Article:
The current widespread use of chandelier endoillumination, combined with a wide-angle viewing system, offers additional advantages to diabetic vitrectomy with small-gauge instrumentation (Figure 3). The diffuse illumination from the chandelier fiber provides an easy overview of the fundus with more thorough identification of the areas with fibrovascular traction, thereby reducing the chance of creating iatrogenic retinal breaks and the advancement of retinal detachment during surgery.
Figure 3. A 29-g dual chandelier endoillumination system combined with a wide-angle viewing system offers im proved ability to perform bimanual intraocular manipulation for diabetic vitrectomy with small-gauge instrumentation.
Under panoramic viewing, we no longer need to move the globe with small-gauge instruments to see the periphery; thus, there are far fewer feelings of frustration over the fragility of the small-gauge instruments during vitrectomy. Chandelier illumination allows the surgeon to have one hand free to manipulate and depress the globe. This may facilitate quicker, safer and more extensive removal of the peripheral vitreous and dense hemorrhages than scleral depression performed by a surgical assistant in diabetic vitrectomy, regardless of gauge size.
In addition, the largest advantage of chandelier endoillumination is the improved ability of performing bimanual intraocular manipulation for challenging cases. In patients with combined traction and rhegmatogenous retinal detachment with extensively adhesive fibrovascular membranes, we usually use a membrane forceps with a 25-g vitreous cutter to grasp and dissect the broad sheet of fibrovascular membranes. Under panoramic viewing, the membrane forceps allows us to engage easily the edge of the membrane to introduce more easily the blunt tip of the cutter into the tight spaces between the detached retina and adherent membranes (Figure 4). The combination of forceps with curved scissors can be another option for creating spaces between the fibrovascular membrane and its tightly adhered detached retina (Figure 5).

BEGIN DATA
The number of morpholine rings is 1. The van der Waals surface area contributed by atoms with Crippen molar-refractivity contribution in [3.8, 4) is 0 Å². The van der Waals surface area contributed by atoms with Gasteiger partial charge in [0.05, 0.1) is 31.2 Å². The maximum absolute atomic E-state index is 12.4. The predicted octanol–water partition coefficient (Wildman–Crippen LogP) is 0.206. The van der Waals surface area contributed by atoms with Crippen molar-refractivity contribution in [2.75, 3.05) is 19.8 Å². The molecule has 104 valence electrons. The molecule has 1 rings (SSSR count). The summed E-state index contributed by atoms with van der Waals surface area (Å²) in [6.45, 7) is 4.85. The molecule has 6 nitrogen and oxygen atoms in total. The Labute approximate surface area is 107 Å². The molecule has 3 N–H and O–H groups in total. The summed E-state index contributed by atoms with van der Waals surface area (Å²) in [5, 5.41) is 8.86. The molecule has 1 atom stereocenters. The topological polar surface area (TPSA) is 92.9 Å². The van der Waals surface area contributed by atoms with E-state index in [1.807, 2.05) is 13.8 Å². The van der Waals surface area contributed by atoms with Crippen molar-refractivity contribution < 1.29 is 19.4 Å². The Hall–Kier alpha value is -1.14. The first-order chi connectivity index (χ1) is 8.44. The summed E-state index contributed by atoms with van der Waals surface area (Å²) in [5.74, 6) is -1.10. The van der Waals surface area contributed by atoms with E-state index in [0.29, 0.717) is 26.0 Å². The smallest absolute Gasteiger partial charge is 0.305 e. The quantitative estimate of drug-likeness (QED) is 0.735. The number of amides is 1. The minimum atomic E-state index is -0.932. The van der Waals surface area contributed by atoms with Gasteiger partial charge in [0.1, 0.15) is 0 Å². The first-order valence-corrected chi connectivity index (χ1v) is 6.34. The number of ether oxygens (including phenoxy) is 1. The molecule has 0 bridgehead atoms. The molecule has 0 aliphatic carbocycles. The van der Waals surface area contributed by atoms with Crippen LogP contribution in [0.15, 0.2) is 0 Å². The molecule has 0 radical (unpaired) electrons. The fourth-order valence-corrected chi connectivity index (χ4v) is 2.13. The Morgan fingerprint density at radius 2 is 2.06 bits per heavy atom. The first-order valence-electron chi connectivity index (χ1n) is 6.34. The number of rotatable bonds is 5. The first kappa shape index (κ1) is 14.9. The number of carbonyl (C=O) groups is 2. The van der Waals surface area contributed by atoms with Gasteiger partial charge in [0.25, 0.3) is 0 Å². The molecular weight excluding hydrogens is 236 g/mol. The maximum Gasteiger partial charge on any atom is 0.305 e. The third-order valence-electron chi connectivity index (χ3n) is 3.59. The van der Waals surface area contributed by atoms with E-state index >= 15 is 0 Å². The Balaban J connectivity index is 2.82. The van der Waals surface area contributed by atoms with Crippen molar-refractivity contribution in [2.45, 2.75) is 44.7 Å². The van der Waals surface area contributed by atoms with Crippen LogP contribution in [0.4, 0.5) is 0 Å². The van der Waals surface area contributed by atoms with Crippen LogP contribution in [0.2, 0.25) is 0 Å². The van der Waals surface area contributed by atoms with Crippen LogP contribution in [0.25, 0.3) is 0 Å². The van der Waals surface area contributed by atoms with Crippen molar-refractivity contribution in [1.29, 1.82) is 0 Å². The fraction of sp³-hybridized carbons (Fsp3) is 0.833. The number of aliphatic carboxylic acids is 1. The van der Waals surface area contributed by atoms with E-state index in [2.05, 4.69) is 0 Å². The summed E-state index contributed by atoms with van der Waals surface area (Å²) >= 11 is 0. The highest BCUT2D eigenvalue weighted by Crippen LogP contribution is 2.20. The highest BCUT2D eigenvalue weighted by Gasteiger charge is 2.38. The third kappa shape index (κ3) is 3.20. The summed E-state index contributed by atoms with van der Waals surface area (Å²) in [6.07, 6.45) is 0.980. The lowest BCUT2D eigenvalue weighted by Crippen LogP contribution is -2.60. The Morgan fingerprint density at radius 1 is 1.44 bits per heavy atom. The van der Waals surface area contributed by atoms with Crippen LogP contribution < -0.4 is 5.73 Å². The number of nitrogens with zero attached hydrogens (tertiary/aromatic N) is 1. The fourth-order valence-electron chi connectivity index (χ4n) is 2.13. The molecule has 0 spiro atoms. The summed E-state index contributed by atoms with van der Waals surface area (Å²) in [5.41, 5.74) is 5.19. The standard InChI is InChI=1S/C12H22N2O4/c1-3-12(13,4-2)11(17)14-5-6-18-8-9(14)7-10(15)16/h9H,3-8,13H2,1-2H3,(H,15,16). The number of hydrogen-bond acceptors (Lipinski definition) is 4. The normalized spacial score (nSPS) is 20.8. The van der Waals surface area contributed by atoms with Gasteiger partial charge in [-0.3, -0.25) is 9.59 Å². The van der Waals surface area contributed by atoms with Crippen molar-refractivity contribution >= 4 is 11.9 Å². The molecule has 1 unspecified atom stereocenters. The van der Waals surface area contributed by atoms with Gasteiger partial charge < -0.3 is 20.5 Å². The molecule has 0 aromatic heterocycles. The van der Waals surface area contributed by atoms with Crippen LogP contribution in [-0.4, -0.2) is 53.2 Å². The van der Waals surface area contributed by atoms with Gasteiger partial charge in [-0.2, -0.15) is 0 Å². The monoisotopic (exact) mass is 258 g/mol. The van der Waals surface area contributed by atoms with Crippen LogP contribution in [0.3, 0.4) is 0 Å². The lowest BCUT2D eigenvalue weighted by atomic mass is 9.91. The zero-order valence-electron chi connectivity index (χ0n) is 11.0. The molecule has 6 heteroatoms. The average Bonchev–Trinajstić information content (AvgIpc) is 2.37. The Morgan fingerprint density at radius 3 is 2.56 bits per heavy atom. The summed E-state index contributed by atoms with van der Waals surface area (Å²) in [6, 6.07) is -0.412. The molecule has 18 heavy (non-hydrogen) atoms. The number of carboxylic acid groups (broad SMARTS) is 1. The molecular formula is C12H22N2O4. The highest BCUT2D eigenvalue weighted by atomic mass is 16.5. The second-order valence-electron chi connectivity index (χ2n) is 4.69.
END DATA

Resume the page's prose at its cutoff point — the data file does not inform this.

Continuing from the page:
Figure 4. Bimanual dissection of a fibrovascular membrane. The membrane forceps allows us to engage easily to the edge of the membrane to introduce more easily the blunt tip of the cutter into the spaces between the detached retina and adherent membranes.
Figure 5. The combination of forceps with curved scissors can be another option for creating the spaces between the fibrovascular membrane and the detached retina when the membrane is tightly adhered to the detached retina.
Intraoperative bleeding is the most troublesome complication during diabetic vitrectomy. Even if prominent bleeding cannot be stopped with the above-described simple technique with a small-gauge cutter, it is now very easy to manage bimanually under chandelier illumination. This allows us to use a small-gauge back-flush needle or cutter in one hand and diathermy for hemostasis in the other.
After membrane dissection and removal, with bleeding controlled, endolaser panretinal photocoagulation up to the anterior retina can be applied using an extendable laser probe, without the need for scleral depression. Under wideangle viewing with diffuse chandelier illumination, retinal breaks, whether pre-existing or iatrogenic, can be easily identified and treated with laser photocoagulation, followed by fluid-air exchange. The glare from chandelier illumination after fluid-air exchange is the only drawback of chandelier illumination. However, this glare can be resolved by dimming the illumination or using a coaxially illuminated laser probe for endolaser photocoagulation.